Mallard drake in flight at sunset, Montana.
Montana Mallard. © Jason Savage
Here’s a shot I liked of a Mallard coming in for a touchdown in a beautiful winter storm. This time of year I really enjoy being able to shoot when we have some falling snow. It makes for such great atmosphere in the photographs and always adds a little drama.
So you may have noticed the blog has changed a little. No longer is it “Montana Photo”. Decided to mix things up a bit and as always with the new year, I like to try and spruce things up around here with a change of scenery. I’ve also been interested in seeing what you would like to see more of. My goal is to make this blog more interesting and content rich for those of you interested in photography and also continue to share my images with you. I’ve posted a poll with some different suggestions. Feel free to let me know what you think!
Mallard Drake. © Jason Savage
Thought I would post a few pics of our local Mallards here in Helena. I think if someone can photograph birds in flight, they can photograph just about anything! These guys are hard to track and always keep you on your toes, especially when they come dive bombing in for a landing. I don’t consider myself that much of a wildlife photographer, but I do enjoy photographing birds in flight as it’s not only challenging, but very exciting when there’s some action.
If you do get into bird photography, it helps to have a longer lens and something in the 400-500mm+ range. Not only that, but with today’s newer cameras incorporating some amazing auto focus tracking technology, your odds of sharp photos has never been better. But beyond the equipment, it helps to get out there, day-in and day-out, getting used to anticipating their movements, studying behavior and getting in the habit of following a fast moving subject.
Mallards on Ice. © Jason Savage
Mallards. © Jason Savage
Mallard Drake Landing. © Jason Savage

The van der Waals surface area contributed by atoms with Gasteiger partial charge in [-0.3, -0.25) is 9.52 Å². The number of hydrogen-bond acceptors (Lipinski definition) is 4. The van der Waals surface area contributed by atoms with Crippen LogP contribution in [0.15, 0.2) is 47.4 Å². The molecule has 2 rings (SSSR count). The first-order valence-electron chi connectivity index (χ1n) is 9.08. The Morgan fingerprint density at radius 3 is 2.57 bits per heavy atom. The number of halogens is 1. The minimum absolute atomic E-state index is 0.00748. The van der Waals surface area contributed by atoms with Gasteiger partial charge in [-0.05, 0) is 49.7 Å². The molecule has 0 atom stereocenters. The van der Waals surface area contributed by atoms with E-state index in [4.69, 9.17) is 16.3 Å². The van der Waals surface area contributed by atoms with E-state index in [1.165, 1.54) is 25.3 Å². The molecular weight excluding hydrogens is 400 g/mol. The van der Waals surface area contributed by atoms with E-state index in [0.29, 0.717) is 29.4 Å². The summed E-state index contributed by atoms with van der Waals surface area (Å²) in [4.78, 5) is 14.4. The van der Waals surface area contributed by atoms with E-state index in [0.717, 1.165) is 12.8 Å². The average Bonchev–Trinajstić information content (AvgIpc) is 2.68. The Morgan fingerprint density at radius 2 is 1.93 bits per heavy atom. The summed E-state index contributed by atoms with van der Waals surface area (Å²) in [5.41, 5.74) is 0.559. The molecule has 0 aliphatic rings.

Mallard Hen. © Jason Savage
Mallard Landing.©Jason Savage
Well we’re almost there. Rounding that last corner down the homestretch straight out of winter. It’s so close, but yet so far away….
That’s at least how I felt last Sunday as I was getting pounded by a fierce early spring snowstorm. Boy was that cold!
I was heading to Freezeout Lake last Sunday but due to one nasty storm I didn’t quite make it. The roads and visibility were so bad, getting decent shots of snow geese would have been a pointless venture.
So I decided to pack it up and head back to Helena, where I spent most of the day freezing my butt off to get some shots of some Mallard ducks near town.
Mallard Snowstorm.©Jason Savage
With adverse weather conditions, sometimes it’s much easier to spend the day admiring it from behind a window in your warm home, rather than embracing the drudgery. But with all adversity, there always seems to be a silver lining. Weather included.
I find more often than not that the extreme conditions can not only ad a dramatic mood to your image, but it can offer amazing backdrops and certain elements that you normally would never be able to capture in ideal conditions.
Wigeon Drake.©Jason Savage
With that being said, did I spend all day standing out in a wet heavy snowstorm for some of the aforementioned benefits added to my images. Well, maybe not, but any day out photographing Montana, beats sitting at home watching it out the window.